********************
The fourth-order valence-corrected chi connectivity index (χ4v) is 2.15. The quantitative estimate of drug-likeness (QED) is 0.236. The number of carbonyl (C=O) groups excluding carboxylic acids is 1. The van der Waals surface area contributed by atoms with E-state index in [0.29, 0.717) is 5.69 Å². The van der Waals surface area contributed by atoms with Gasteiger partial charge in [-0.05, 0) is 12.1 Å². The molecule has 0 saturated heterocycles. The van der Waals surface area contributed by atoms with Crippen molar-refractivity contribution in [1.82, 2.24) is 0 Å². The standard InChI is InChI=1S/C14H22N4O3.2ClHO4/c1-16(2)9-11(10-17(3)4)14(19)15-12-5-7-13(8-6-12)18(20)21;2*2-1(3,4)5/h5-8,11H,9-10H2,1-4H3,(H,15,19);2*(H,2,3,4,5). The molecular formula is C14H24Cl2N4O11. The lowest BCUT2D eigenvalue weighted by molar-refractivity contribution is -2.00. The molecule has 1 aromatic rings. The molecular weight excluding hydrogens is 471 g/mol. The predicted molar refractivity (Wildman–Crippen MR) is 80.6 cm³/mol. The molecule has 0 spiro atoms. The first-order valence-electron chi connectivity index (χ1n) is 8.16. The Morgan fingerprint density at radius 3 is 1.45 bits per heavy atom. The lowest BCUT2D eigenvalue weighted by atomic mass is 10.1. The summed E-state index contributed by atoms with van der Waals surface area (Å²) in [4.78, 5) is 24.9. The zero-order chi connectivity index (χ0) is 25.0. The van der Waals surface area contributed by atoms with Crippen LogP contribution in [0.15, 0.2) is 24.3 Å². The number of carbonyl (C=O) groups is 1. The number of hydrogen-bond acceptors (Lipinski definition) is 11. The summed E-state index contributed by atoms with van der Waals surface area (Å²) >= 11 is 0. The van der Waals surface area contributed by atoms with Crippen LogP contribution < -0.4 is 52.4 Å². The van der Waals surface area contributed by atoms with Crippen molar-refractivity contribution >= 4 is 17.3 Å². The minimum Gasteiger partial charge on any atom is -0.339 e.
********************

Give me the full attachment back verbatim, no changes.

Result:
The fourth-order valence-corrected chi connectivity index (χ4v) is 2.15. The quantitative estimate of drug-likeness (QED) is 0.236. The number of carbonyl (C=O) groups excluding carboxylic acids is 1. The van der Waals surface area contributed by atoms with E-state index in [0.29, 0.717) is 5.69 Å². The van der Waals surface area contributed by atoms with Gasteiger partial charge in [-0.05, 0) is 12.1 Å². The molecule has 0 saturated heterocycles. The van der Waals surface area contributed by atoms with Crippen molar-refractivity contribution in [1.82, 2.24) is 0 Å². The standard InChI is InChI=1S/C14H22N4O3.2ClHO4/c1-16(2)9-11(10-17(3)4)14(19)15-12-5-7-13(8-6-12)18(20)21;2*2-1(3,4)5/h5-8,11H,9-10H2,1-4H3,(H,15,19);2*(H,2,3,4,5). The molecular formula is C14H24Cl2N4O11. The lowest BCUT2D eigenvalue weighted by molar-refractivity contribution is -2.00. The molecule has 1 aromatic rings. The molecular weight excluding hydrogens is 471 g/mol. The predicted molar refractivity (Wildman–Crippen MR) is 80.6 cm³/mol. The molecule has 0 spiro atoms. The first-order valence-electron chi connectivity index (χ1n) is 8.16. The Morgan fingerprint density at radius 3 is 1.45 bits per heavy atom. The lowest BCUT2D eigenvalue weighted by atomic mass is 10.1. The summed E-state index contributed by atoms with van der Waals surface area (Å²) in [4.78, 5) is 24.9. The zero-order chi connectivity index (χ0) is 25.0. The van der Waals surface area contributed by atoms with Crippen LogP contribution in [0.15, 0.2) is 24.3 Å². The number of carbonyl (C=O) groups is 1. The number of hydrogen-bond acceptors (Lipinski definition) is 11. The summed E-state index contributed by atoms with van der Waals surface area (Å²) >= 11 is 0. The van der Waals surface area contributed by atoms with Crippen LogP contribution < -0.4 is 52.4 Å². The van der Waals surface area contributed by atoms with Crippen molar-refractivity contribution >= 4 is 17.3 Å². The minimum Gasteiger partial charge on any atom is -0.339 e.